Is it Enterprise Architecture or IT Architecture?

In many of the online EA forums I follow, too numerous to mention all by name, I am seeing an increasing amount of participants questioning whether topics are related to EA or not.   Generally these topics are about lower-level, technology decisions that while within the purview of the overall EA, are really infrastructure/operations level decisions.  Similarly,  many EA events (conferences, webinars, podcasts) have participants who are increasingly asking “Is this still really what Enterprise Architecture is all about?”

This all revolves around a theme that I have been writing and talking about lately – the evolution of EA to be more than an IT-centric discipline.  Now on the surface, this may seem like an academic discussion.  Pragmatically, EA is still an IT organization’s responsibility within the vast majority of organizations worldwide.  While there is no dispute that EA started out as an IT-centric approach, most definitions describe EA to be more of a business-strategy driven approach.  Also, with the inclusion of Business Architecture as one of the domains of EA, practitioners are beginning to need to enter into the forbidden zone — the board room.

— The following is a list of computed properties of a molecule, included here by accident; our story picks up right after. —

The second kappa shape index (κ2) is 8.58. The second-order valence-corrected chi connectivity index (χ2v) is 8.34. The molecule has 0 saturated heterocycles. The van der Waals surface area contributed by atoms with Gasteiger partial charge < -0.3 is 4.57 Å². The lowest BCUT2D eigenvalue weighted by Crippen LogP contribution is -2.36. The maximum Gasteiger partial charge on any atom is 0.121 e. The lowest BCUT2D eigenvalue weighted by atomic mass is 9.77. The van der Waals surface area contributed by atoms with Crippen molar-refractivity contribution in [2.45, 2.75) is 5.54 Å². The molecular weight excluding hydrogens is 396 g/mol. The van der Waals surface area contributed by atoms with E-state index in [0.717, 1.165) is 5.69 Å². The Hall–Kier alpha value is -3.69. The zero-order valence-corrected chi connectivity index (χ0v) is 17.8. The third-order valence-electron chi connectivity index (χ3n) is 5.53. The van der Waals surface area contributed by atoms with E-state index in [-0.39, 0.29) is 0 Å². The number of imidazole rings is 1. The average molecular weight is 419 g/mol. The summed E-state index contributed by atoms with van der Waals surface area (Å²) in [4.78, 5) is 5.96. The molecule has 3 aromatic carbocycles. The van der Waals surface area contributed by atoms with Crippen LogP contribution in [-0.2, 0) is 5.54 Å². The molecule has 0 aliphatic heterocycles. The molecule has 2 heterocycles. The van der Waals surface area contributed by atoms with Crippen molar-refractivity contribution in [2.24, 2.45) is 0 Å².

If EA is really going to become a method for “architecting the enterprise” rather than using business strategy as a driver for application, infrastructure and data future states, what is needed?   I think one precursor is acknowledged success of the EA contribution within IT.  This requires not only the full support of the CIO, but also the devlopment and collection of metics to support the claims of success of EA.  Secondly, there needs to be a business transformation effort to which the EA method is applied.  I have seen examples of EA being practiced with the business in full partnership (although still primarily applied to decisions within the realm of IT) when there is a major business transformation underway – such as major mergers/acquisitions, changing the business model, or significant modernization.  If an EA team can demonstrate visually and financially that their approach can help senior executives think through not only what their business strategies should be, but also the steps to take to execute those strategies, then EA can begin to fulfill its long-held promise as a business transformation enabler.